Naltrexone Abuse and Risk of Suicide

In this brief report, the authors suggest the possibility of a relationship between depression, suicide risk, & naltrexone abuse. The cases of four individuals, 3 of whom died by suicide, are discussed. (8 refs.)

Suicide Among Drug Addicts in the UK


Characteristics of Opiate Dependent Patients who Attempt Suicide

This article describes the characteristics of opiate dependent patients who attempt suicide. Significantly more opiate dependent patients who had attempted suicide were female & unemployed. Patients who had attempted suicide reported significantly more family history of suicide & more childhood trauma; scored significantly higher for introversion, hostility, & neuroticism; & had experienced significantly more comorbidity[…]

Prolactin Response to Fentanyl in Depression

Ten unmedicated female inpatients with major depression & 10 healthy volunteer women were given an intravenous injection of 0.1mg fentanyl at 9:00 AM & 9:00 PM on different days. The prolactin secretory response to this opioid agonist was investigated for 1 h with serial blood sampling. Repeated measures Analysis of Variance yielded a significant effect[…]

Suicides, Homicides, and Fatal Accidents (IN: Alcohol, Other Drugs, and Violent Death, by P W Haberman and M M Baden)

This chapter examines the relation between problem drinking & violent causes of death in America. A description of the medical examiner’s criteria for determining manner of death is included. The author asserts that it has been observed that approximately 50% of all violent deaths are associated with alcohol use. It is noted that in one[…]

Suicide and Overdose Among Opiate Addicts

This article examines and compares data on accidental & suicidal deaths from overdose (1992 United Kingdom), & suggests that suicide rates among addicts are underestimated. Reasons for lower estimates, risk factors, & non-fatal overdose are discussed. The overriding feature of fatal oversdoses appears to be the use of a range of substances including opiates, alcohol,[…]

The Impaired Physician

This article is self written case history about a Canadian doctor who was diagnosed with lupus and trigeminal neuralgia. As a result of her illness this doctor required narcotics to control her pain. The author covers the affects of the pain on her life and her need to control it to live a productive life.[…]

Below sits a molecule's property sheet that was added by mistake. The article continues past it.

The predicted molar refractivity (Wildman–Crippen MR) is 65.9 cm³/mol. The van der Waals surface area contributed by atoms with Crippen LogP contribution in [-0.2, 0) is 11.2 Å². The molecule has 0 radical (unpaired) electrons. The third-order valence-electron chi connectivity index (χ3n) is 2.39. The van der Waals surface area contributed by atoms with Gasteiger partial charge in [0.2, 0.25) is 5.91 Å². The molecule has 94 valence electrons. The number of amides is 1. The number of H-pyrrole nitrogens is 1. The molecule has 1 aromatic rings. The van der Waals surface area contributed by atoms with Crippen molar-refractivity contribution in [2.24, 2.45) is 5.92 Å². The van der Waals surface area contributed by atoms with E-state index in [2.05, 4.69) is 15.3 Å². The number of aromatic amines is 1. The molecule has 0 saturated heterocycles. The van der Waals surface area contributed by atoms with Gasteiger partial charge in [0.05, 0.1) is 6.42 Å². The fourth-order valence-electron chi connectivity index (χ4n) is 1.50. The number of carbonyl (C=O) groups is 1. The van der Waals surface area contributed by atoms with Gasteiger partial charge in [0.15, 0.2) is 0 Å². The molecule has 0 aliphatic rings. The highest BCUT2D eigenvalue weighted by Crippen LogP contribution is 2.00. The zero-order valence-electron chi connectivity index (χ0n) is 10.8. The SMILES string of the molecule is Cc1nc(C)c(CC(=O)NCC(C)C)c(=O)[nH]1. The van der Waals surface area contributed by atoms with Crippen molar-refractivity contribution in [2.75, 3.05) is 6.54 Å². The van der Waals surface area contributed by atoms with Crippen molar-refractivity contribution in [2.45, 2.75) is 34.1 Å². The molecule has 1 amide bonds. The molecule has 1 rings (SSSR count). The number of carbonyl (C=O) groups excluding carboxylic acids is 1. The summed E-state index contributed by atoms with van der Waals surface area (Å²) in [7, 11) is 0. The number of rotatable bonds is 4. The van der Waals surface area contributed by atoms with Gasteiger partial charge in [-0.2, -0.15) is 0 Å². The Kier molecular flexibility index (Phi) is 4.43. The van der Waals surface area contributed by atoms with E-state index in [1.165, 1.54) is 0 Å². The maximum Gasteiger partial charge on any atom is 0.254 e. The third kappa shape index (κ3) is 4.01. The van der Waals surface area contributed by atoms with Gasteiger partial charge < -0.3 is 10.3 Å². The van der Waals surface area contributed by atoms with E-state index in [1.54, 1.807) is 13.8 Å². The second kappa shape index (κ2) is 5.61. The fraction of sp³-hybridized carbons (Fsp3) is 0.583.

Regionally Selective Increases in mu Opioid Receptor Density in the Brains of Suicide Victims

The effect of aging & suicide on mu opioid receptors was studied in the human brain postmortem. Quantitative autoradiography with 3HDAGO revealed region specific increases in mu receptor density with age. Suicide was accompanied by a significant increase, up to 9-fold, in mu receptor density in the young, but not the old subjects, as compared[…]

Character of Terminal Illness in the Advanced Cancer Patient: Pain and Other Symptoms During the Last Four Weeks of Life

This article describes experiences with problematic patients whose care taxes practitioners clinical skills & compassion. 90 patients (aged 23-82) were followed by a supportive care program for more than 4 weeks prior to death. Prevalence of pains, patterns of opioid use & routes of drug administration, & prevalence of suicidal ideation (20% although only 4[…]

Suicides by Opium and its Derivatives, in England and Wales, 1850-1950

In the mid-19th century opium and its derivatives, such as laudanum and morphine, were the most common poisons in suicides in England and Wales. With legislative restrictions on these ‘dangerous drugs’ such a use declined. This study attempts to show this trend and indicates the large variety of these opium-related suicides.